NACWA Energy Workgroup Discusses Advocacy Opportunities for 2017
The NACWA Energy Workgroup held a web meeting on December 1 to discuss advocacy opportunities in the next Administration. Lauren Fillmore, Senior Program Director at the Water Environment & Reuse Foundation (WE&RF), gave a presentation on recent research done by WE&RF and how the outcome of this research could be advanced by NACWA in an advocacy context. Issues discussed included electrical rate structures that can penalize wastewater utilities for generating their own energy and the potential for the Renewable Fuel Standard (RFS) to be decreased or eliminated, essentially reducing the incentive for utilities to produce fuel from biogas. Partnership opportunities also exist with natural gas utilities, which have shown increased interest in purchasing renewable natural gas from wastewater utilities. The Energy Workgroup will be working on these advocacy priorities during the coming year. All NACWA members are welcome to join the Workgroup.
Pretreatment & Pollution Prevention
NACWA, DC Water Help Advance Nation’s First Wipes Legislation
The Council of the District of Columbia unanimously approved the Nonwoven Disposable Products Act of 2016, the first legislation in the U.S. to address the problems caused by flushable and non-flushable wipes. The legislation requires the District’s Department of Energy & the Environment (DOEE) to issue rules, in consultation with NACWA Member Agency DC Water, to establish “flushability” standards for flushable wipes and labeling requirements for non-flushable wipes. The definition of “flushable” used in the legislation is based on the international water industry position statement on wipes, which has been endorsed by more than 300 organizations in 23 countries, including NACWA and many of its member agencies. Read full story from the Clean Water Current.
"Flushable" Wipes Manufacturers Settle Lawsuit
Procter & Gamble and Nehemiah Manufacturing Co. have settled a class action lawsuit involving their Kandoo “flushable” wipes, one of the first such legal settlements in the country. A judge in the Superior Court of California has approved the settlement on a preliminary basis, with a hearing on the final approval scheduled for March 29. Read full story from the Clean Water Current.
Final ‘Technical’ Report on Flow Addresses Some Concerns, Questions Remain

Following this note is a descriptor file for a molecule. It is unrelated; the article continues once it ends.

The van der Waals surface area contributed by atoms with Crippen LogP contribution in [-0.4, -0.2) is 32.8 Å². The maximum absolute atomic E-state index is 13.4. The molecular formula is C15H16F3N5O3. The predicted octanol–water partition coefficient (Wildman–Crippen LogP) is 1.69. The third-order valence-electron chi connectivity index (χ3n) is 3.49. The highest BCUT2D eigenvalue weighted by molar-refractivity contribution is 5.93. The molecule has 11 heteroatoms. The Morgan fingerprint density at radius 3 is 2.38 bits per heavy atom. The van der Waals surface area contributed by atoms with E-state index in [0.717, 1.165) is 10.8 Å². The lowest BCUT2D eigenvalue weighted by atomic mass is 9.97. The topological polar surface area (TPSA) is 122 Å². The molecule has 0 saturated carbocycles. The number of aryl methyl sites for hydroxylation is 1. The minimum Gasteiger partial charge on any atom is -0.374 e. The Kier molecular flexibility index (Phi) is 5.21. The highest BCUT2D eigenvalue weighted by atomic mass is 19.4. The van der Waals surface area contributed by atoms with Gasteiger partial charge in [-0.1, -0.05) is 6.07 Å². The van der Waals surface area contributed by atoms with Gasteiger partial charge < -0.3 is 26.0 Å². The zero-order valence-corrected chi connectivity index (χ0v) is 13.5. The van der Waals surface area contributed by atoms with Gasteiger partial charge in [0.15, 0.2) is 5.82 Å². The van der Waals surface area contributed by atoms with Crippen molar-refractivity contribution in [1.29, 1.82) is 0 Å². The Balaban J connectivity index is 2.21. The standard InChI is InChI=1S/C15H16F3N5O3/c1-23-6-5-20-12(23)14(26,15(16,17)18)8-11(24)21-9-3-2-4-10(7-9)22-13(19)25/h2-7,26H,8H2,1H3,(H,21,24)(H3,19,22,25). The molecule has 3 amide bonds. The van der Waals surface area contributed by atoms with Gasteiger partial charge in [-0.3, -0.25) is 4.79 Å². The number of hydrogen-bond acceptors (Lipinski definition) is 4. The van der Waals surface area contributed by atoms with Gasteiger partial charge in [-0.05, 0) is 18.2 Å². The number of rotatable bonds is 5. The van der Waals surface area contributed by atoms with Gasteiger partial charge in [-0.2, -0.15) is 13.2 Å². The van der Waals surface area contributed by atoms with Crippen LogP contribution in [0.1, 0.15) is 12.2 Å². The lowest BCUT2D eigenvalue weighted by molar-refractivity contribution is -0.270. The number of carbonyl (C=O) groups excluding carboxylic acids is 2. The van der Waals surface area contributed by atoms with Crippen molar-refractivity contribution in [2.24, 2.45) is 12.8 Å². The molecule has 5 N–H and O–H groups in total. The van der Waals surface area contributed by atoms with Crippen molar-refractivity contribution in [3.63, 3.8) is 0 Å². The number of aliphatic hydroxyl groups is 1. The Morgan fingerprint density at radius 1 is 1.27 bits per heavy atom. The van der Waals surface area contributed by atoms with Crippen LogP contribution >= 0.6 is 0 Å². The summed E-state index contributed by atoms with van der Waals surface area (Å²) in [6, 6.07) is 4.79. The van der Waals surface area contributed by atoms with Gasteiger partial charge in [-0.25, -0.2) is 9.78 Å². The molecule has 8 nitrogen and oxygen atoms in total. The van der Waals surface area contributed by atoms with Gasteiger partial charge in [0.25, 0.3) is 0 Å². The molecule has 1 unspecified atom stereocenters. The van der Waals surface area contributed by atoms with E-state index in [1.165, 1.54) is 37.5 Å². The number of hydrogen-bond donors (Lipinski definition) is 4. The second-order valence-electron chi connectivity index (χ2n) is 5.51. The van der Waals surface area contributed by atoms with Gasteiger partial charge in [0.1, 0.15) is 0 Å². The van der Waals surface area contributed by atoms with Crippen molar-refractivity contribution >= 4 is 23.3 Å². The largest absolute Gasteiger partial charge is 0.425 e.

EPA and the U.S. Geological Survey (USGS) released the final version of their report, Protecting Aquatic Life from Effects of Hydrologic Alteration, on December 15. NACWA filed detailed comments on the draft version of the document released earlier this year, which EPA and USGS described as a “technical report,” outlining several concerns with the extensive policy and legal discussions about controlling flow under the Clean Water Act (CWA). Read the full story from the Clean Water Current.
NACWA Reviewing Final EPA Test Methods Update Rule
EPA Administrator Gina McCarthy signed the final Methods Update Rule, which revises the procedure for determining method detection limits, among other updates and revisions, on December 15. NACWA filed comments on the proposed rule, as did several NACWA member agencies. NACWA is presently reviewing the rule to evaluate whether its comments were addressed, after which it will provide more analysis. A pre-publication copy of the final rule and factsheet are available on the EPA website.
EPA Proposes Great Lakes CSO Notification Requirements
EPA has issued a proposed rule for public notification of combined sewer overflows to the Great Lakes Basin, which includes requirements for signage, notification of local public health departments and other potentially affected public entities, notification of the public and annual reports. The Agency has proposed that notification of local health departments and the public must occur within four hours of the time the utility becomes aware of the overflow through monitoring, modeling, or other means. EPA was required under the Fiscal Year (FY) 2016 appropriations bill to develop these requirements, with implementation of the new requirements by December 2017. Comments on the proposal are due in March, and NACWA will be working with its members to develop a robust set of comments. Read the full story from the Clean Water Current.